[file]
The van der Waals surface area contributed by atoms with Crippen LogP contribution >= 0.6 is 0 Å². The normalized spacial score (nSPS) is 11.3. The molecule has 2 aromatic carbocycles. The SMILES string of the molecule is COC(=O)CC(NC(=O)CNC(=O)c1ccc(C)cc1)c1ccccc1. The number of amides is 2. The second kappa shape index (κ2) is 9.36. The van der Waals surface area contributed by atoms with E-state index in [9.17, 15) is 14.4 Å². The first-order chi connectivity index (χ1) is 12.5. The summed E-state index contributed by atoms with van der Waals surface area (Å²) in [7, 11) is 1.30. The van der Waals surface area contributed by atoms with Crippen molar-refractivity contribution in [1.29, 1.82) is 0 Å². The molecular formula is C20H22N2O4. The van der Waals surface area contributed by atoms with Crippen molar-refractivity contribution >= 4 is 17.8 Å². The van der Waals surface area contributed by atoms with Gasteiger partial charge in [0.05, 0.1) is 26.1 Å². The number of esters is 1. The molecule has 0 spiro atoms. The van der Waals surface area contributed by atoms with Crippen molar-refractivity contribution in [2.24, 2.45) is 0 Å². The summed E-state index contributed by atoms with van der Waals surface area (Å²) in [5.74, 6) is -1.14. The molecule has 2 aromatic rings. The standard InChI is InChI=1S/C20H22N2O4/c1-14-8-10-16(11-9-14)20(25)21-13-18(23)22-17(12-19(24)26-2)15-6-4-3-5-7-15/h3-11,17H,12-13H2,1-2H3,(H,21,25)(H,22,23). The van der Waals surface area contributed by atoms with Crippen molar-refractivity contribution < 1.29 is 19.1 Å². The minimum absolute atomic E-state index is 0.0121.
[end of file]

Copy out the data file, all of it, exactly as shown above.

The van der Waals surface area contributed by atoms with Crippen LogP contribution >= 0.6 is 0 Å². The normalized spacial score (nSPS) is 11.3. The molecule has 2 aromatic carbocycles. The SMILES string of the molecule is COC(=O)CC(NC(=O)CNC(=O)c1ccc(C)cc1)c1ccccc1. The number of amides is 2. The second kappa shape index (κ2) is 9.36. The van der Waals surface area contributed by atoms with E-state index in [9.17, 15) is 14.4 Å². The first-order chi connectivity index (χ1) is 12.5. The summed E-state index contributed by atoms with van der Waals surface area (Å²) in [7, 11) is 1.30. The van der Waals surface area contributed by atoms with Crippen molar-refractivity contribution in [1.29, 1.82) is 0 Å². The molecular formula is C20H22N2O4. The van der Waals surface area contributed by atoms with Crippen molar-refractivity contribution >= 4 is 17.8 Å². The van der Waals surface area contributed by atoms with Gasteiger partial charge in [0.05, 0.1) is 26.1 Å². The number of esters is 1. The molecule has 0 spiro atoms. The van der Waals surface area contributed by atoms with Crippen molar-refractivity contribution in [2.24, 2.45) is 0 Å². The summed E-state index contributed by atoms with van der Waals surface area (Å²) in [5.74, 6) is -1.14. The molecule has 2 aromatic rings. The standard InChI is InChI=1S/C20H22N2O4/c1-14-8-10-16(11-9-14)20(25)21-13-18(23)22-17(12-19(24)26-2)15-6-4-3-5-7-15/h3-11,17H,12-13H2,1-2H3,(H,21,25)(H,22,23). The van der Waals surface area contributed by atoms with Crippen molar-refractivity contribution < 1.29 is 19.1 Å². The minimum absolute atomic E-state index is 0.0121.